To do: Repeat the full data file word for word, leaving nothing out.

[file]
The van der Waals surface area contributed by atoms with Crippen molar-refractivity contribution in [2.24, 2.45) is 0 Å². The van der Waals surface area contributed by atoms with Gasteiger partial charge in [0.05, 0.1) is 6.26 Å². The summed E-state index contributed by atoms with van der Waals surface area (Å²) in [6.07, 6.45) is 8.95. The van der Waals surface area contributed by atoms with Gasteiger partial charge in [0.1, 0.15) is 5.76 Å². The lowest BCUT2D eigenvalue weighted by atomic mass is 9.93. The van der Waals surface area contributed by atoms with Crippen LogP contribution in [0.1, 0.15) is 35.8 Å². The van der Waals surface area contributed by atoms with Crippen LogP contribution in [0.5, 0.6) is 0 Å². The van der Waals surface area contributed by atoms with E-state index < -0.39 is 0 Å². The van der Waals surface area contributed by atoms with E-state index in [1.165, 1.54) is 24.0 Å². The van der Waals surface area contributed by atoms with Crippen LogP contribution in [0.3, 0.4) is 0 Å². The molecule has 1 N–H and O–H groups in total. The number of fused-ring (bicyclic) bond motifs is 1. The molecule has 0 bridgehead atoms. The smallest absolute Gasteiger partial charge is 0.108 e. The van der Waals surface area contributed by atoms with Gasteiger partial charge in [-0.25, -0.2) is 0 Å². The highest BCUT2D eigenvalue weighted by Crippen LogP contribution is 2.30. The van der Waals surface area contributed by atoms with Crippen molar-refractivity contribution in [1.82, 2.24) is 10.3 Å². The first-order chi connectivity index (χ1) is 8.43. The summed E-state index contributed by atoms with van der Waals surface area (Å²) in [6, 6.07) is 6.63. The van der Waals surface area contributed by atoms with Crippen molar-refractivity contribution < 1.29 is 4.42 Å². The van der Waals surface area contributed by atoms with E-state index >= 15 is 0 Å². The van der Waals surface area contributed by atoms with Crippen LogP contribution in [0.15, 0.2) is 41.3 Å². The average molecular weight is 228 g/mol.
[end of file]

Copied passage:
The van der Waals surface area contributed by atoms with Crippen molar-refractivity contribution in [2.24, 2.45) is 0 Å². The van der Waals surface area contributed by atoms with Gasteiger partial charge in [0.05, 0.1) is 6.26 Å². The summed E-state index contributed by atoms with van der Waals surface area (Å²) in [6.07, 6.45) is 8.95. The van der Waals surface area contributed by atoms with Gasteiger partial charge in [0.1, 0.15) is 5.76 Å². The lowest BCUT2D eigenvalue weighted by atomic mass is 9.93. The van der Waals surface area contributed by atoms with Crippen LogP contribution in [0.1, 0.15) is 35.8 Å². The van der Waals surface area contributed by atoms with Crippen LogP contribution in [0.5, 0.6) is 0 Å². The van der Waals surface area contributed by atoms with E-state index < -0.39 is 0 Å². The van der Waals surface area contributed by atoms with E-state index in [1.165, 1.54) is 24.0 Å². The van der Waals surface area contributed by atoms with Crippen LogP contribution in [0.3, 0.4) is 0 Å². The molecule has 1 N–H and O–H groups in total. The number of fused-ring (bicyclic) bond motifs is 1. The molecule has 0 bridgehead atoms. The smallest absolute Gasteiger partial charge is 0.108 e. The van der Waals surface area contributed by atoms with Gasteiger partial charge in [-0.25, -0.2) is 0 Å². The highest BCUT2D eigenvalue weighted by Crippen LogP contribution is 2.30. The van der Waals surface area contributed by atoms with Crippen molar-refractivity contribution in [1.82, 2.24) is 10.3 Å². The first-order chi connectivity index (χ1) is 8.43. The summed E-state index contributed by atoms with van der Waals surface area (Å²) in [6, 6.07) is 6.63. The van der Waals surface area contributed by atoms with Crippen molar-refractivity contribution < 1.29 is 4.42 Å². The van der Waals surface area contributed by atoms with E-state index >= 15 is 0 Å². The van der Waals surface area contributed by atoms with Crippen LogP contribution in [0.15, 0.2) is 41.3 Å². The average molecular weight is 228 g/mol.